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When putting together a programme of training for an individual, rest days are often included. Have you ever wondered why they are important?

Many training programmes (bearing in mind that each schedule is individual to each trainee’s needs and goals) focus on either whole body workouts or split body workouts, not usually both on the same day, every day. The reasoning behind split body workouts, i.e. working alternative muscle groups, having a “leg day” or “arm day” is to concentrate on areas in need without overdoing it, while enabling previously trained muscle groups to rest and regroup before retraining.

In the case of runners, many choose to run every day (again, everyone is different) however, they run differently. They may incorporate sprints on day, a jog another day, hill running, long distance or short differences. These different types of runs work the body differently and in essence, some could certainly be considered more restful than others.

Having a pure rest day, a day off according to their training timetable is valuable for a number of reasons (highlighted below) however it is important to remember that firstly, rest days are not the law and secondly if you do choose to have a day off as part of your regime you don’t necessarily have to spend that time on your backside watching Netflix and eating crisps.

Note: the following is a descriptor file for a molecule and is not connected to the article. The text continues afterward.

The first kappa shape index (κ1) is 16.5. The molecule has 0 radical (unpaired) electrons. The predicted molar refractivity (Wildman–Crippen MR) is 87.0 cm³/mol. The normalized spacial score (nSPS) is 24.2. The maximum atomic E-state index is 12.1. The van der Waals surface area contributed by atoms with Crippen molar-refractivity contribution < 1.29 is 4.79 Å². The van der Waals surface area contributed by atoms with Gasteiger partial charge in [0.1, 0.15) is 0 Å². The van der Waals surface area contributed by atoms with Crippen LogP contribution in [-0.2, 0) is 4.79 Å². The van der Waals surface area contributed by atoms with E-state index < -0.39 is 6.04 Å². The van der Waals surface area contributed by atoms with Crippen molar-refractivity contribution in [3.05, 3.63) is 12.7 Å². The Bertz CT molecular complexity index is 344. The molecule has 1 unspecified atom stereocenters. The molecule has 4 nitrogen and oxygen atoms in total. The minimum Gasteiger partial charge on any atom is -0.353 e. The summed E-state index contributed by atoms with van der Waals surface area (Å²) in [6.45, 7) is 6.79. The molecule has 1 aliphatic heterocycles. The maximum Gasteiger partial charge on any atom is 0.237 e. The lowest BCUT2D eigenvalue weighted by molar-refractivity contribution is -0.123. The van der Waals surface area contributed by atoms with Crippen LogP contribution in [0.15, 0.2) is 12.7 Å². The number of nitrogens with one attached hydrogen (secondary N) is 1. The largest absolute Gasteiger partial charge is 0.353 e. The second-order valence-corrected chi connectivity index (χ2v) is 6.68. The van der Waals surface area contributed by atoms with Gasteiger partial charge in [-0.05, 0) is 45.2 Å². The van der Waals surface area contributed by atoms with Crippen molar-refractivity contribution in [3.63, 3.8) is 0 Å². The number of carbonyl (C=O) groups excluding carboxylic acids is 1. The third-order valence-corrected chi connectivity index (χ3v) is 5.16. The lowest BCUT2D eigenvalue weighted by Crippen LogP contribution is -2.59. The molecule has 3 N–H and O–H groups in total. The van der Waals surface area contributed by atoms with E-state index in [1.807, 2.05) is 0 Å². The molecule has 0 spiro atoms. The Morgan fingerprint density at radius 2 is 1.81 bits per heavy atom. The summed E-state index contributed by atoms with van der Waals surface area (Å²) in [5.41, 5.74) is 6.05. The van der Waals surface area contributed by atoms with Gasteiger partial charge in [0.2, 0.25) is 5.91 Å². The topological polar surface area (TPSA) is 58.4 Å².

Reasons to Incorporate Rest Days

As well as avoiding overtraining rest days can be beneficial because:

·         Muscle soreness doesn’t necessarily kick in straight away. If on day one you enjoy a fierce workout, try something new or just overdo it a little you may not feel the muscle aches and pain the next day, or at least not fully. This is known as delayed onset. If you were to throw yourself back into a full workout on day two, without having given your body a chance to react and you to alter your workouts accordingly, you run the risk of a much harder workout than necessary at best and damage at worst.

·         Rest days, or reduced activity days give your body an opportunity to repair itself. Muscle strain and similar concerns are a natural part of working out and if addressed properly (you need to listen to your body) injury may be avoided. Whether your rest days are scheduled or taken as and when necessary they also give you a chance to regroup mentally.

·         Motivation is key when it comes to a long-term commitment to increasing your fitness levels. Motivation does not, however, come as an unending supply and so taking a physical and mental break gives you the chance to breathe, to readjust, to work through any issues, identify and celebrate successes and to commit yourself with renewed energy and a desire to succeed.

  How do you schedule /use your rest days?